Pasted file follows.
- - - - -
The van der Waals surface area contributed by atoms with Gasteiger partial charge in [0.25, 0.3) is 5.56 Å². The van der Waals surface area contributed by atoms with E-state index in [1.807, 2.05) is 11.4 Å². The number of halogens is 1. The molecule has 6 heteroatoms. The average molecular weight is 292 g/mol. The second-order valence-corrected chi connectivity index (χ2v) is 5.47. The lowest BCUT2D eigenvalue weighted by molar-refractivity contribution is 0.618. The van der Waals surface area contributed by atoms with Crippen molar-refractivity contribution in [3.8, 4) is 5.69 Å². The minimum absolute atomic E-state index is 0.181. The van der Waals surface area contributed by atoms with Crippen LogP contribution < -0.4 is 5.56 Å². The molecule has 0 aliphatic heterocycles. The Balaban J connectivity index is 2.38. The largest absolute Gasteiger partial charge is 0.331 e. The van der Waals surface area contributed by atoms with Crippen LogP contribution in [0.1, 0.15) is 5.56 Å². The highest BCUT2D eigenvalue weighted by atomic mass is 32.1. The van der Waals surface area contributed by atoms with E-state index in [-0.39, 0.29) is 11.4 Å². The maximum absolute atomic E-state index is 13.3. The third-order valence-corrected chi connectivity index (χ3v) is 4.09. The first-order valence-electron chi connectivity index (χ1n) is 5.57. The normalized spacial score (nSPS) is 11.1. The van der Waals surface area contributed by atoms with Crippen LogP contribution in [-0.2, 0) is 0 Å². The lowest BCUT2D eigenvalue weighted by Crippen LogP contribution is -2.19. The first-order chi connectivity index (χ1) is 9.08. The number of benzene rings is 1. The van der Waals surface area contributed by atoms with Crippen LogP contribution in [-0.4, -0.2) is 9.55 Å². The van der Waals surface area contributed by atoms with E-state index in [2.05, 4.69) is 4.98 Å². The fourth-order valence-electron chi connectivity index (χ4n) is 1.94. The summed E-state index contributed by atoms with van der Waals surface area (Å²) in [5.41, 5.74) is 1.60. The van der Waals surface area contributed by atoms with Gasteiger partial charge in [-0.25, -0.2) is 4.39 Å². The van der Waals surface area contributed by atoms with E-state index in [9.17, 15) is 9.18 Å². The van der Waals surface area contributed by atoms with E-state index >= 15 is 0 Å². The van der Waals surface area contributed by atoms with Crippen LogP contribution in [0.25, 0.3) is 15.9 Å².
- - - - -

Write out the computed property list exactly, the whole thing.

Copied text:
The van der Waals surface area contributed by atoms with Gasteiger partial charge in [0.25, 0.3) is 5.56 Å². The van der Waals surface area contributed by atoms with E-state index in [1.807, 2.05) is 11.4 Å². The number of halogens is 1. The molecule has 6 heteroatoms. The average molecular weight is 292 g/mol. The second-order valence-corrected chi connectivity index (χ2v) is 5.47. The lowest BCUT2D eigenvalue weighted by molar-refractivity contribution is 0.618. The van der Waals surface area contributed by atoms with Crippen molar-refractivity contribution in [3.8, 4) is 5.69 Å². The minimum absolute atomic E-state index is 0.181. The van der Waals surface area contributed by atoms with Crippen LogP contribution < -0.4 is 5.56 Å². The molecule has 0 aliphatic heterocycles. The Balaban J connectivity index is 2.38. The largest absolute Gasteiger partial charge is 0.331 e. The van der Waals surface area contributed by atoms with Crippen LogP contribution in [0.1, 0.15) is 5.56 Å². The highest BCUT2D eigenvalue weighted by atomic mass is 32.1. The van der Waals surface area contributed by atoms with E-state index in [-0.39, 0.29) is 11.4 Å². The maximum absolute atomic E-state index is 13.3. The third-order valence-corrected chi connectivity index (χ3v) is 4.09. The first-order valence-electron chi connectivity index (χ1n) is 5.57. The normalized spacial score (nSPS) is 11.1. The van der Waals surface area contributed by atoms with Crippen LogP contribution in [-0.2, 0) is 0 Å². The lowest BCUT2D eigenvalue weighted by Crippen LogP contribution is -2.19. The first-order chi connectivity index (χ1) is 9.08. The number of benzene rings is 1. The van der Waals surface area contributed by atoms with Crippen LogP contribution in [-0.4, -0.2) is 9.55 Å². The van der Waals surface area contributed by atoms with E-state index in [2.05, 4.69) is 4.98 Å². The fourth-order valence-electron chi connectivity index (χ4n) is 1.94. The summed E-state index contributed by atoms with van der Waals surface area (Å²) in [5.41, 5.74) is 1.60. The van der Waals surface area contributed by atoms with Gasteiger partial charge in [-0.25, -0.2) is 4.39 Å². The van der Waals surface area contributed by atoms with E-state index in [9.17, 15) is 9.18 Å². The van der Waals surface area contributed by atoms with E-state index >= 15 is 0 Å². The van der Waals surface area contributed by atoms with Crippen LogP contribution in [0.25, 0.3) is 15.9 Å².